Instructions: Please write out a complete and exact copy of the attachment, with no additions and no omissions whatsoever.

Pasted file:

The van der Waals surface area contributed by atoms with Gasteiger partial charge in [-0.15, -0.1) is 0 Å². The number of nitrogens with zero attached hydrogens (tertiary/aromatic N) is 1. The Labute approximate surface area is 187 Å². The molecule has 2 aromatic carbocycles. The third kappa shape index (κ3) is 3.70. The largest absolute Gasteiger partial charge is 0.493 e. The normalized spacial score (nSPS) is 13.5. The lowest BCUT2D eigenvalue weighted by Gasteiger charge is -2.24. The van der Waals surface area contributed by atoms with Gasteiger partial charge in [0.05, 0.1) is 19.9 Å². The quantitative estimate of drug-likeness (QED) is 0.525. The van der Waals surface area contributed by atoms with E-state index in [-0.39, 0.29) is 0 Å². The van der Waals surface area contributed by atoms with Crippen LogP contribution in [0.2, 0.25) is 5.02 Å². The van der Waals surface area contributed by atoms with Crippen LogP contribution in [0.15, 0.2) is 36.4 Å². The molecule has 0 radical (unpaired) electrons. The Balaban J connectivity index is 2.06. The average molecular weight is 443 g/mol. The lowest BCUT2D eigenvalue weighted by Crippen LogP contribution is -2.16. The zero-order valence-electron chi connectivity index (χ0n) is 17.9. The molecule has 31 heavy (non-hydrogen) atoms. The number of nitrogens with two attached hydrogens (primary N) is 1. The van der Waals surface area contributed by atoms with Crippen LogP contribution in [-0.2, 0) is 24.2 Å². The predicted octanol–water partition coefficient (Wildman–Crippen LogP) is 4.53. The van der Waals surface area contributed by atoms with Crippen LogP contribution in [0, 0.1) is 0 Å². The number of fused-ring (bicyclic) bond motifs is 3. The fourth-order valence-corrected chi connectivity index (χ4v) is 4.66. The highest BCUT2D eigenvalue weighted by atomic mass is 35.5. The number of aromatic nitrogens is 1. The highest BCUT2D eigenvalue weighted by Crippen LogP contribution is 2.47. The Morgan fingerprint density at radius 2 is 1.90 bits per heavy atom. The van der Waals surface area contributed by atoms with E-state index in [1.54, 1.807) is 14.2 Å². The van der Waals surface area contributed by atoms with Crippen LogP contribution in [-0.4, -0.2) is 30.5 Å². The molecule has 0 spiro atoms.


The van der Waals surface area contributed by atoms with Gasteiger partial charge in [-0.15, -0.1) is 0 Å². The number of nitrogens with zero attached hydrogens (tertiary/aromatic N) is 1. The Labute approximate surface area is 187 Å². The molecule has 2 aromatic carbocycles. The third kappa shape index (κ3) is 3.70. The largest absolute Gasteiger partial charge is 0.493 e. The normalized spacial score (nSPS) is 13.5. The lowest BCUT2D eigenvalue weighted by Gasteiger charge is -2.24. The van der Waals surface area contributed by atoms with Gasteiger partial charge in [0.05, 0.1) is 19.9 Å². The quantitative estimate of drug-likeness (QED) is 0.525. The van der Waals surface area contributed by atoms with E-state index in [-0.39, 0.29) is 0 Å². The van der Waals surface area contributed by atoms with Crippen LogP contribution in [0.2, 0.25) is 5.02 Å². The van der Waals surface area contributed by atoms with Crippen LogP contribution in [0.15, 0.2) is 36.4 Å². The molecule has 0 radical (unpaired) electrons. The Balaban J connectivity index is 2.06. The average molecular weight is 443 g/mol. The lowest BCUT2D eigenvalue weighted by Crippen LogP contribution is -2.16. The zero-order valence-electron chi connectivity index (χ0n) is 17.9. The molecule has 31 heavy (non-hydrogen) atoms. The number of nitrogens with two attached hydrogens (primary N) is 1. The van der Waals surface area contributed by atoms with Crippen LogP contribution in [-0.2, 0) is 24.2 Å². The predicted octanol–water partition coefficient (Wildman–Crippen LogP) is 4.53. The van der Waals surface area contributed by atoms with Crippen LogP contribution in [0, 0.1) is 0 Å². The number of fused-ring (bicyclic) bond motifs is 3. The fourth-order valence-corrected chi connectivity index (χ4v) is 4.66. The highest BCUT2D eigenvalue weighted by atomic mass is 35.5. The number of aromatic nitrogens is 1. The highest BCUT2D eigenvalue weighted by Crippen LogP contribution is 2.47. The Morgan fingerprint density at radius 2 is 1.90 bits per heavy atom. The van der Waals surface area contributed by atoms with E-state index in [1.54, 1.807) is 14.2 Å². The van der Waals surface area contributed by atoms with Crippen LogP contribution in [-0.4, -0.2) is 30.5 Å². The molecule has 0 spiro atoms.